All loss mitigation efforts (e.g., loan modifications, forbearance and repayment plans, short sales, etc) involve communications with the debtor which could reasonably be construed as debt collection actions even if the lenders include language that states that they are only acting against the property. That may not be enough. If the loan is secured by real property where the value of the property is less than the amount owed on the loan, any requirement that payments be made essentially could be construed as a requirement that the borrower remain personally liable. Accordingly, a payment plan, loan modification or short sale where there is no equity in the property could be found to be a violation of the discharge injunction.

Courts are concerned about the attempt of creditors to avoid the Chapter 7 discharge and are increasingly likely to find that attempted reaffirmations are invalid. In addition, courts are increasingly likely to find that any action that might be construed as a threat of personal liability against the debtor is violative of the discharge injunction. Finally, courts are very willing to assess significant damages against lenders who violate the discharge injunction including allowing recoveries in class action law suits. Section 524 of the Bankruptcy Code provides that an order discharging a debt in a bankruptcy case “operates as an injunction against the commencement or continuation of an action, the employment of process, or an act, to collect, recover or offset any such debt as a personal liability of the debtor . . . .” 11 U.S.C. § 524(a)(2). The discharge injunction is broad and prohibits any act taken to collect a discharged debt as a personal liability of the debtor.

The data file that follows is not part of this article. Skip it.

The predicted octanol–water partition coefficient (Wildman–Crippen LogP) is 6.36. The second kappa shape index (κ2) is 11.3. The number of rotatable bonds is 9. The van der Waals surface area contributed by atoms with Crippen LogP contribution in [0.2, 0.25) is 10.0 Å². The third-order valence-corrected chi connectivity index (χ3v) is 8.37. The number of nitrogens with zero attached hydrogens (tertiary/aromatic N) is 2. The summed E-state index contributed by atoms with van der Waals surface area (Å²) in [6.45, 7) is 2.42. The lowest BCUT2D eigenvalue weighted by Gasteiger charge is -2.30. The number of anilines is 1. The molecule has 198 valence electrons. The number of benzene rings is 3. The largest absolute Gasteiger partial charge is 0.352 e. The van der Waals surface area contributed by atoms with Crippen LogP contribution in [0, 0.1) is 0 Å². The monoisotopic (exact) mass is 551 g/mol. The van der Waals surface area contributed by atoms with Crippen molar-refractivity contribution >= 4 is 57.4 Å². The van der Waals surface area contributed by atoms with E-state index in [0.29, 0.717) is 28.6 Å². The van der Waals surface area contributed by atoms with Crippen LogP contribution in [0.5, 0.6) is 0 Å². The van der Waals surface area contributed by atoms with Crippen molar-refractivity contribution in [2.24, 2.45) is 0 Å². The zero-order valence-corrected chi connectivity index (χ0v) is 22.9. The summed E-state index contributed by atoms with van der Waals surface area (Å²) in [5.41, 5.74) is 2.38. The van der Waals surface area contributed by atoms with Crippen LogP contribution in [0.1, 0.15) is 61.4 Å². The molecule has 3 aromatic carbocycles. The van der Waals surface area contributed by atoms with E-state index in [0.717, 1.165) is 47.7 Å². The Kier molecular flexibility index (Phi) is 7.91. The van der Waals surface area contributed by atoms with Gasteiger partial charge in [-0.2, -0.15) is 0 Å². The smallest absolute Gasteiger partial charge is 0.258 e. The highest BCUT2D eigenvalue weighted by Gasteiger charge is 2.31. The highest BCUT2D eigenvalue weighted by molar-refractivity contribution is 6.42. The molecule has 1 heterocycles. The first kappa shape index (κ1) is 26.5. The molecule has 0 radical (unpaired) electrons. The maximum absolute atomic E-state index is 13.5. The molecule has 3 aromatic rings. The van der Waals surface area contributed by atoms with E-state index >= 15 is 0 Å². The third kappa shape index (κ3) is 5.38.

If any party knowingly violates the discharge injunction, the court may properly hold that party in civil contempt. For example, in a recent case out of Texas, Bank of America had hired collection agencies to pursue debtors even though they knew that the debt had been fully discharged in Bankruptcy. In that case, the Court awarded the debtors: 1) $2,500 in actual damages; 2) $79,839 in attorneys fees; and 3) imposed sanctions against BofA and its collection agency totaling $150,000. (McClure v. Bank of America, Adv. No. 08-4000 (Bankr. N.D. Tex. 11/23/09).


Based upon the foregoing, these conclusions appear accurate:

1. A borrower and a lender can enter into a post-Bankruptcy Loan Modification Agreement. This may be desirable if the borrower is trying to keep the property;

2. The Loan Modification Agreement may create a reaffirmation of the debt that had been extinguished by the Bankruptcy making the borrower once again personally liable for the debt; and,

3. Any such Loan Modification Agreement may be deemed by the Bankruptcy Court as an illegal violation of the Bankruptcy discharge which could result in voiding the Modification and raising damage claims against the lenders.?

The information presented in this Article is not to be taken as legal advice. Every person’s situation is different. If your real estate is upside-down and if you are negotiating a Loan Modification – especially if you have filed and been discharged in Bankruptcy – get competent legal advice in your State immediately so that you can determine your best options.